EICHER: I want to follow up on that. And I wonder, do you think that that was sort of in the mind of those who were setting strategy for Hamas, to go ahead and make this attack thinking that just with an eye on American politics that way that they might be able to outlast the political situation here?
INBODEN: Perhaps so, Nick. I think that's very plausible. I've not spoken with any Hamas leadership, I won't pretend to know what's inside their perverse, twisted minds, but we do know that Hamas follows American politics very closely. We do know that Hamas has been adept at trying to manipulate and manage international public opinion. You know, they've got a very capable propaganda arm. We saw this with how quickly they quote "won the information war" about that strike on the Palestinian hospital. We now know that that was a terrorist missile. It wasn't from the Israelis. But you know, in the first 48 hours or so of the news cycle, Hamas and their propagandists persuaded most major media outlets to blame Israel for that. And so Hamas is certainly very attuned to their fellow travelers are their enablers, if you will, in the international media, and then among the progressive left activist groups in Europe and the United States. And so I do think it's very likely that they are paying attention to that, and maybe even trying to, you know, feed some talking points or their particular views in. So that's another challenge again that President Biden is managing.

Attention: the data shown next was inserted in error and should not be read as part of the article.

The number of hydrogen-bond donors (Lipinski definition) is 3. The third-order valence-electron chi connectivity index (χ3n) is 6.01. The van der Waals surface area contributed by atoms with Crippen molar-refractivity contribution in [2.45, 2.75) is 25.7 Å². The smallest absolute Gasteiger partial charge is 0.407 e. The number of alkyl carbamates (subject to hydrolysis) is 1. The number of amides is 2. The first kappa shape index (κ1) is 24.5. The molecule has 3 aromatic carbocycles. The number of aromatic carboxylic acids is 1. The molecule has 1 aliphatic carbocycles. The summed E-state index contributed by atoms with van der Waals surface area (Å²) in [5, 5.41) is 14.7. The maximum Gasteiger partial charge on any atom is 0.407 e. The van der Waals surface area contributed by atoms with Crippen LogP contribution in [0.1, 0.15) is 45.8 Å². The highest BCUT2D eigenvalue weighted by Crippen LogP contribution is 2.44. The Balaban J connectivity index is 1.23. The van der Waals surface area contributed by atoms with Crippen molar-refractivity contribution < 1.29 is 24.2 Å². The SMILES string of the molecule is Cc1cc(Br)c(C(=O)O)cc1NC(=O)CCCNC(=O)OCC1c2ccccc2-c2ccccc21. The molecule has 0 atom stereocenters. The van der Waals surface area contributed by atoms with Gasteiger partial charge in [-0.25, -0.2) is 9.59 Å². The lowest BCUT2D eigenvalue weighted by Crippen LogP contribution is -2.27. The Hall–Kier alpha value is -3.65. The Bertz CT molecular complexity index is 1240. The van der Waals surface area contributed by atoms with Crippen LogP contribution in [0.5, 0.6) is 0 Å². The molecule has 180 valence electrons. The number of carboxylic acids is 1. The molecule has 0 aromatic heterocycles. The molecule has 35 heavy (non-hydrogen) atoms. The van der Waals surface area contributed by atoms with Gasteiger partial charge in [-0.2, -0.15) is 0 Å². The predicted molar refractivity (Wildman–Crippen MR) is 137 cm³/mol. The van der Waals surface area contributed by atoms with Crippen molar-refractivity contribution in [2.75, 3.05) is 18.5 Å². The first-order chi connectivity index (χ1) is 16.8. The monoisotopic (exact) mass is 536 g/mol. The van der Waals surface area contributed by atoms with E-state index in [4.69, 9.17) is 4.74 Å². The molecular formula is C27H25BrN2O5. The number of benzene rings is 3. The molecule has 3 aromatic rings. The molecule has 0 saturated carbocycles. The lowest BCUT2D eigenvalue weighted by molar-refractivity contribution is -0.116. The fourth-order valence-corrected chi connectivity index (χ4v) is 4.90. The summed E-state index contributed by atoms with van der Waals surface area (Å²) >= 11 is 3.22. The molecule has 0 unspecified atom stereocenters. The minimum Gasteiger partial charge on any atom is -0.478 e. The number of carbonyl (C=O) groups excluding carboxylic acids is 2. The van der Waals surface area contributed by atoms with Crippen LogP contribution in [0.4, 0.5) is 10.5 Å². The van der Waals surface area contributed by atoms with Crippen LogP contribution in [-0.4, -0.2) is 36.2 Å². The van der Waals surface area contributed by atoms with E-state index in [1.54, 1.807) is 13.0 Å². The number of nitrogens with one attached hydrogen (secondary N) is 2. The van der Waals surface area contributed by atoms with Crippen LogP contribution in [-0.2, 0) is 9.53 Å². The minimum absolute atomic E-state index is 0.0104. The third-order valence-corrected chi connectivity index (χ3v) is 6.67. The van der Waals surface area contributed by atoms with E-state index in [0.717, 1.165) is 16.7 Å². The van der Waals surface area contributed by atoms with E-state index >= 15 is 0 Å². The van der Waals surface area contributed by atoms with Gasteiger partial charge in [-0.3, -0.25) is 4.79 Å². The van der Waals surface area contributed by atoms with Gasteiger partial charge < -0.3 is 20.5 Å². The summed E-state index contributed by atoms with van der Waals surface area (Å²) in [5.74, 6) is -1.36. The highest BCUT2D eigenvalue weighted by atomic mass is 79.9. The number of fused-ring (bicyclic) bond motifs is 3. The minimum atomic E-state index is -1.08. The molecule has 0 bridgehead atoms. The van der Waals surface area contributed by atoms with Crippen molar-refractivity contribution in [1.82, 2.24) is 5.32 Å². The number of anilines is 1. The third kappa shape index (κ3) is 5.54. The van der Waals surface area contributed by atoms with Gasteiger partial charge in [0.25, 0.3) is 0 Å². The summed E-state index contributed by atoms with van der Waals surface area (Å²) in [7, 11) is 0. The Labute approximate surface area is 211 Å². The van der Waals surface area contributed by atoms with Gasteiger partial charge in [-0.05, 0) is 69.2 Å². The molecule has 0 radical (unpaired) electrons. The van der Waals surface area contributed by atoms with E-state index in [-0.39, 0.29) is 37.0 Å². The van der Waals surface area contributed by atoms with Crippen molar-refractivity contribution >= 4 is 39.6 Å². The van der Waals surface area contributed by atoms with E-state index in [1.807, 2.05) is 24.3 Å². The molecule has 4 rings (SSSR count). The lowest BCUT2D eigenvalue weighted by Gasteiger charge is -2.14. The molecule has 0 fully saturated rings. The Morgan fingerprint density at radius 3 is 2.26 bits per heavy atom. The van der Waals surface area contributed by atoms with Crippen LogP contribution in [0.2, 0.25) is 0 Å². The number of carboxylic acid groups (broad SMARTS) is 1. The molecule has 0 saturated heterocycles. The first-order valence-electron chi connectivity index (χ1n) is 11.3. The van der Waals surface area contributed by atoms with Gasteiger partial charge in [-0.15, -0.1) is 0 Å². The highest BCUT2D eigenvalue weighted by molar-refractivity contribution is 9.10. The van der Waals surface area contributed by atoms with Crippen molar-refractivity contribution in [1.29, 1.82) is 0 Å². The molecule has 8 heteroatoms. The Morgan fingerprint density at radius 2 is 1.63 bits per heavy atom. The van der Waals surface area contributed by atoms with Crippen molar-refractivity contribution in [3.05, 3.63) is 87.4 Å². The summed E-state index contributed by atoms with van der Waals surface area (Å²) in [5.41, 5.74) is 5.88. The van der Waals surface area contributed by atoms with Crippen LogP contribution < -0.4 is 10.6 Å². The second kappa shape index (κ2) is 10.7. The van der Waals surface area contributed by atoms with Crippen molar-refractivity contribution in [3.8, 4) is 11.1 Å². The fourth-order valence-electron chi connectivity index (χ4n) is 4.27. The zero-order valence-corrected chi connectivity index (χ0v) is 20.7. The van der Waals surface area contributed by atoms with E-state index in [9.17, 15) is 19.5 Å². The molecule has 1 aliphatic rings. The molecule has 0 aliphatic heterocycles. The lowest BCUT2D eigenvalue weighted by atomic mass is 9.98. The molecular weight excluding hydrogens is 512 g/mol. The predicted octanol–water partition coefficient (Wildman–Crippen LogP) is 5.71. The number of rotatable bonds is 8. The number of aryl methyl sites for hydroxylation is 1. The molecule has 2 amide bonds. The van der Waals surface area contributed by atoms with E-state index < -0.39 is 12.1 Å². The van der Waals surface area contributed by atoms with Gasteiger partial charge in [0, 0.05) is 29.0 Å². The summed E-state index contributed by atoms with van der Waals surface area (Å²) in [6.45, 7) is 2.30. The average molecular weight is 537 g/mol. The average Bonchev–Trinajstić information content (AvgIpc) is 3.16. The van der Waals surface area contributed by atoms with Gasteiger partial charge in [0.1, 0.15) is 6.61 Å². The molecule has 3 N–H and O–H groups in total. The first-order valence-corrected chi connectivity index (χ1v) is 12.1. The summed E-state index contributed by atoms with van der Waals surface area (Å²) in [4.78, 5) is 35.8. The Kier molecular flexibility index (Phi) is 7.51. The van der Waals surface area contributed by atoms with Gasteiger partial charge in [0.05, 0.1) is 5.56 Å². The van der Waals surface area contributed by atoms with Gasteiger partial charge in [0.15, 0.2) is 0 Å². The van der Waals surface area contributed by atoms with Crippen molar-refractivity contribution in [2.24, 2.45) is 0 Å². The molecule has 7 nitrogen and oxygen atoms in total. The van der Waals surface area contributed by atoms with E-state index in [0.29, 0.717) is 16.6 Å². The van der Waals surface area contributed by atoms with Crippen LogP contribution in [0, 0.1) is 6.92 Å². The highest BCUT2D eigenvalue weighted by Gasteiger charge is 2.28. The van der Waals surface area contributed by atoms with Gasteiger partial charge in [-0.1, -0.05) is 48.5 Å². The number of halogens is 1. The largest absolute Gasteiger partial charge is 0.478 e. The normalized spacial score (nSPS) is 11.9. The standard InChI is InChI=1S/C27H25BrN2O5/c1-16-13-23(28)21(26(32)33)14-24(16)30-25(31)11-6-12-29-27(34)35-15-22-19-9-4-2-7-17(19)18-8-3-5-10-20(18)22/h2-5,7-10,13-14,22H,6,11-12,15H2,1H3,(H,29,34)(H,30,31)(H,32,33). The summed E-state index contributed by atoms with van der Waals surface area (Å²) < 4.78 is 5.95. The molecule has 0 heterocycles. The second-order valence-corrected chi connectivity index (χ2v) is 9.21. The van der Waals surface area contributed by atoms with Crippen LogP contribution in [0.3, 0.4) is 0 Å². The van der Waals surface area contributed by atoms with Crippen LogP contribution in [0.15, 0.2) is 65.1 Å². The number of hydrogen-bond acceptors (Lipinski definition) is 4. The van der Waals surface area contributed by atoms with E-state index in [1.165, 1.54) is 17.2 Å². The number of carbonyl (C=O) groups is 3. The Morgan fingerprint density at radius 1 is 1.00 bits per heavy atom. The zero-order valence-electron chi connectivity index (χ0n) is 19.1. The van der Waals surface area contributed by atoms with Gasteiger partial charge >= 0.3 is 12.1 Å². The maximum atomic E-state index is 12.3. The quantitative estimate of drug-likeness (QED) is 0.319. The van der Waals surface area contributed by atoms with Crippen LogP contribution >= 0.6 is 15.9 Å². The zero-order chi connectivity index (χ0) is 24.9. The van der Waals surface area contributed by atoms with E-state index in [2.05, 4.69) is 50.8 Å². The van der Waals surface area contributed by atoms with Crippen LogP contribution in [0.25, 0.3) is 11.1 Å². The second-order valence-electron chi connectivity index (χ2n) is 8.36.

EICHER: Right. So last question for you, Will, President Biden continues to insist that, and say so publicly, insisting that Israel must comply with international law, reminding Israel to take care to minimize civilian casualties, which seems a bit condescending from an ally. We don't we don't hear anything like that toward the Ukrainians. But he's also pounding this idea that the end result has got to be progress toward a two state solution. Do you think really, that we’re likelier today than we were before the Hamas offensive to have a two state solution? Where do you think we're less likely now?